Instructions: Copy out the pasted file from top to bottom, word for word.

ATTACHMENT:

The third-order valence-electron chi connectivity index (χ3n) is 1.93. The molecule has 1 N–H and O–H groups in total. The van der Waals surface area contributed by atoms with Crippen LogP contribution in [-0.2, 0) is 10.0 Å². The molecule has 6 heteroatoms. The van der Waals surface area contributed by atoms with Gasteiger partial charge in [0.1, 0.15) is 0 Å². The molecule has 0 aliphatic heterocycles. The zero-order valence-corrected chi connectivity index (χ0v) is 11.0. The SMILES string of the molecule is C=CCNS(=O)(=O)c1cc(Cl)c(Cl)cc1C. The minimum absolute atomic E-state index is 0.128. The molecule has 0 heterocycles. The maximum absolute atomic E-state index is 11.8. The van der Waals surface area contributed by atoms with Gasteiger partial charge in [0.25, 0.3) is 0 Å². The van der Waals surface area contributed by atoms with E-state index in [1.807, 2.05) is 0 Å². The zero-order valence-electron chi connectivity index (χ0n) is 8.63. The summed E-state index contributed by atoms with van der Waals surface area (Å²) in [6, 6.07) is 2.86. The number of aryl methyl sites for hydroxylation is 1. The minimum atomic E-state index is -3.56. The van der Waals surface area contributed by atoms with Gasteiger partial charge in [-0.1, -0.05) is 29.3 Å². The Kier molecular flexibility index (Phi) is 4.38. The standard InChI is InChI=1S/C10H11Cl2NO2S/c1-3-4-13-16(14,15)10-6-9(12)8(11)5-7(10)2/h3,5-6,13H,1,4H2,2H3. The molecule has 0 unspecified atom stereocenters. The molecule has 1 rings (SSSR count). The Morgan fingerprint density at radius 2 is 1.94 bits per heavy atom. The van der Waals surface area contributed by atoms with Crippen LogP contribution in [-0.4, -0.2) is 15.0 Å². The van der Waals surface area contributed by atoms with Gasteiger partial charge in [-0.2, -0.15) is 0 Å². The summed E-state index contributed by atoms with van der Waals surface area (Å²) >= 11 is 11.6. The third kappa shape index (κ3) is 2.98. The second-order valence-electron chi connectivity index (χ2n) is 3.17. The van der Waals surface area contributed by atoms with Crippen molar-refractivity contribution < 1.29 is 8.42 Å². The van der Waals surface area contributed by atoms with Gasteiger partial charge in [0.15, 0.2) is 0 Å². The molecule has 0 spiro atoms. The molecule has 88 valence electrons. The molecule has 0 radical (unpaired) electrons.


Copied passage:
The third-order valence-electron chi connectivity index (χ3n) is 1.93. The molecule has 1 N–H and O–H groups in total. The van der Waals surface area contributed by atoms with Crippen LogP contribution in [-0.2, 0) is 10.0 Å². The molecule has 6 heteroatoms. The van der Waals surface area contributed by atoms with Gasteiger partial charge in [0.1, 0.15) is 0 Å². The molecule has 0 aliphatic heterocycles. The zero-order valence-corrected chi connectivity index (χ0v) is 11.0. The SMILES string of the molecule is C=CCNS(=O)(=O)c1cc(Cl)c(Cl)cc1C. The minimum absolute atomic E-state index is 0.128. The molecule has 0 heterocycles. The maximum absolute atomic E-state index is 11.8. The van der Waals surface area contributed by atoms with Gasteiger partial charge in [0.25, 0.3) is 0 Å². The van der Waals surface area contributed by atoms with E-state index in [1.807, 2.05) is 0 Å². The zero-order valence-electron chi connectivity index (χ0n) is 8.63. The summed E-state index contributed by atoms with van der Waals surface area (Å²) in [6, 6.07) is 2.86. The number of aryl methyl sites for hydroxylation is 1. The minimum atomic E-state index is -3.56. The van der Waals surface area contributed by atoms with Gasteiger partial charge in [-0.1, -0.05) is 29.3 Å². The Kier molecular flexibility index (Phi) is 4.38. The standard InChI is InChI=1S/C10H11Cl2NO2S/c1-3-4-13-16(14,15)10-6-9(12)8(11)5-7(10)2/h3,5-6,13H,1,4H2,2H3. The molecule has 0 unspecified atom stereocenters. The molecule has 1 rings (SSSR count). The Morgan fingerprint density at radius 2 is 1.94 bits per heavy atom. The van der Waals surface area contributed by atoms with Crippen LogP contribution in [-0.4, -0.2) is 15.0 Å². The van der Waals surface area contributed by atoms with Gasteiger partial charge in [-0.2, -0.15) is 0 Å². The summed E-state index contributed by atoms with van der Waals surface area (Å²) >= 11 is 11.6. The third kappa shape index (κ3) is 2.98. The second-order valence-electron chi connectivity index (χ2n) is 3.17. The van der Waals surface area contributed by atoms with Crippen molar-refractivity contribution < 1.29 is 8.42 Å². The van der Waals surface area contributed by atoms with Gasteiger partial charge in [0.15, 0.2) is 0 Å². The molecule has 0 spiro atoms. The molecule has 88 valence electrons. The molecule has 0 radical (unpaired) electrons.